S. 3 – Definition.
          In this Act, unless the context otherwise requires –
(a)  The expressions “custom” and “usage” signify any rule which, having been continuously and uniformly observed for a long time, has obtained the force of law among Hindus in any local area, tribe, community, group or family;
Provided that the rule is certain and not unreasonable or opposed to public policy provided further that in the case of a rule applicable only to a family it has not been discontinued by the family.

A non-registered marriage in India caused abuse. In some cases, registered marriage was not recognized in a court of law, and State governments, did not take the trouble to provide for the registration of marriages. The courts in a number of cases have taken the initiatives for compulsory registration of marriages as we shall see below.

The provisions for the registration of marriage in India, have been provided under different Acts. For example, Special Marriage Act, 1954 (SMA), Christian Marriage Act, 1872, Parsi Marriage and Divorce Act, 1936. Registration of Christian marriages under the Christian Marriage Act, is required, and so are Marriages solemnized under the Special Marriage Act. But marriages under the Hindu Marriage Act (HMA) did not require registration under the Act.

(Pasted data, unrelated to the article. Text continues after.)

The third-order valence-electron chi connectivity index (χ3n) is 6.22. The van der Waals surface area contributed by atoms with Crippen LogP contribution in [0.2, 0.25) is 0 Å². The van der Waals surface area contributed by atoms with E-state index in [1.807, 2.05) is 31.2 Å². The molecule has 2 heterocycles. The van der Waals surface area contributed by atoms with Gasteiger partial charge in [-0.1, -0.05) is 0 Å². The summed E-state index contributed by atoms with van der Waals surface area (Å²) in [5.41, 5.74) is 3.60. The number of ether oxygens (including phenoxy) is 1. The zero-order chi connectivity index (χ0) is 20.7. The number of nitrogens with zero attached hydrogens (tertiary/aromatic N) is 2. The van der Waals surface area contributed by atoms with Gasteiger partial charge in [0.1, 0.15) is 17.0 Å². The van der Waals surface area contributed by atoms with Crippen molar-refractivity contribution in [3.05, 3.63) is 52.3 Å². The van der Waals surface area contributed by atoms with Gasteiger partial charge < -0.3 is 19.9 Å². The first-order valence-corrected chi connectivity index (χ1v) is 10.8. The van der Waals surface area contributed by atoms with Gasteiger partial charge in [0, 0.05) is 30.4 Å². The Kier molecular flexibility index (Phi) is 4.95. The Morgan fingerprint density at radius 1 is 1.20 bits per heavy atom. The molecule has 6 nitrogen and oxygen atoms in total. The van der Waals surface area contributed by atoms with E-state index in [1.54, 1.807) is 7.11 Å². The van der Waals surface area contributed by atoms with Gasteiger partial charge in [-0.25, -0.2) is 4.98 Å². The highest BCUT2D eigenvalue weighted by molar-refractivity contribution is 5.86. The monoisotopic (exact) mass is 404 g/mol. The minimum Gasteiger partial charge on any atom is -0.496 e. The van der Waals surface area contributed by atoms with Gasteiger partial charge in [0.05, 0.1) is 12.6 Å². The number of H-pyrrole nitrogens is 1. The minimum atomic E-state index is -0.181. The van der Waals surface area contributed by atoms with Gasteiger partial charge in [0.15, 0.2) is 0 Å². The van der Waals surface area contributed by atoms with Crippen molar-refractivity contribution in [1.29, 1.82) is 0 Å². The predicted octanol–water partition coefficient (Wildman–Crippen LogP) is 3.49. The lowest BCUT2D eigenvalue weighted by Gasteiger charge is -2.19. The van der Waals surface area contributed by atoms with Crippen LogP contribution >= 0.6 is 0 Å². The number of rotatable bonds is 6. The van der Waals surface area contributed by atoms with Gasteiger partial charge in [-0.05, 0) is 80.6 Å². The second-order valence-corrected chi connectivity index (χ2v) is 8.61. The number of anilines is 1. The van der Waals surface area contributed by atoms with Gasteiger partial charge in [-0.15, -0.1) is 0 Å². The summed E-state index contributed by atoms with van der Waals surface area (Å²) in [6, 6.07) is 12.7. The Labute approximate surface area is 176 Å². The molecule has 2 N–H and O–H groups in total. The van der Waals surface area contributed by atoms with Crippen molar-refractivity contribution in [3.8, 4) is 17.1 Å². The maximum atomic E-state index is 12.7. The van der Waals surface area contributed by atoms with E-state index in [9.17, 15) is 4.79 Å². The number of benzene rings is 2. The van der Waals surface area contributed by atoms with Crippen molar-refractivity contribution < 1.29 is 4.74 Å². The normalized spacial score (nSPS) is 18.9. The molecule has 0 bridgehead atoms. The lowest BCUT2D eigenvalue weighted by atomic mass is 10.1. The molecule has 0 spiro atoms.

Hindu Marriage Act neither lays down the procedure for solemnization of marriage nor makes calls for the registration to be compulsory. Non-registration has landed many women in a relationship, which, while demanding from her to fulfill the duties of a wife, leaves her with neither the right under the law nor recognition in society. Compulsory registration would check fraudulent marriages, apart from non-age and bigamous marriages, at the same time, it would establish paternity of children.

In a recent judgment, the Supreme Court of India issued directions in Seema v. Ashwani Kumar, that the marriages of all persons who are citizens of India belonging to various religions should be made registration of solemnized marriages, compulsory. Registration of marriages has a great evidentiary value in the matters of custody of children, rights of children, and the age of parties in the marriage. The Supreme Court has, thus directed the states and central government to take concrete steps in this direction.

Now, registration of marriage is a legal requirement in most of the states in India. Moreover, for visa and immigration purposes, a formal marriage certificate from the Registrar of Marriages is required.

The HMA of 1955 is applicable to Hindus, Jains, Sikhs and Buddhists. A religious marriage which has already been solemnized can be registered under the HMA. The HMA is applicable to cases where both husband and wife are Hindus, Buddhists, Jains or Sikhs or where they have converted into any of these religions. The HMA provides for the conditions of a marriage where under the bridegroom should be the age of 21 years and bride of 18 years, they both should not be within the degree of prohibited relationship. Following are the documents required for registering a marriage under HMA: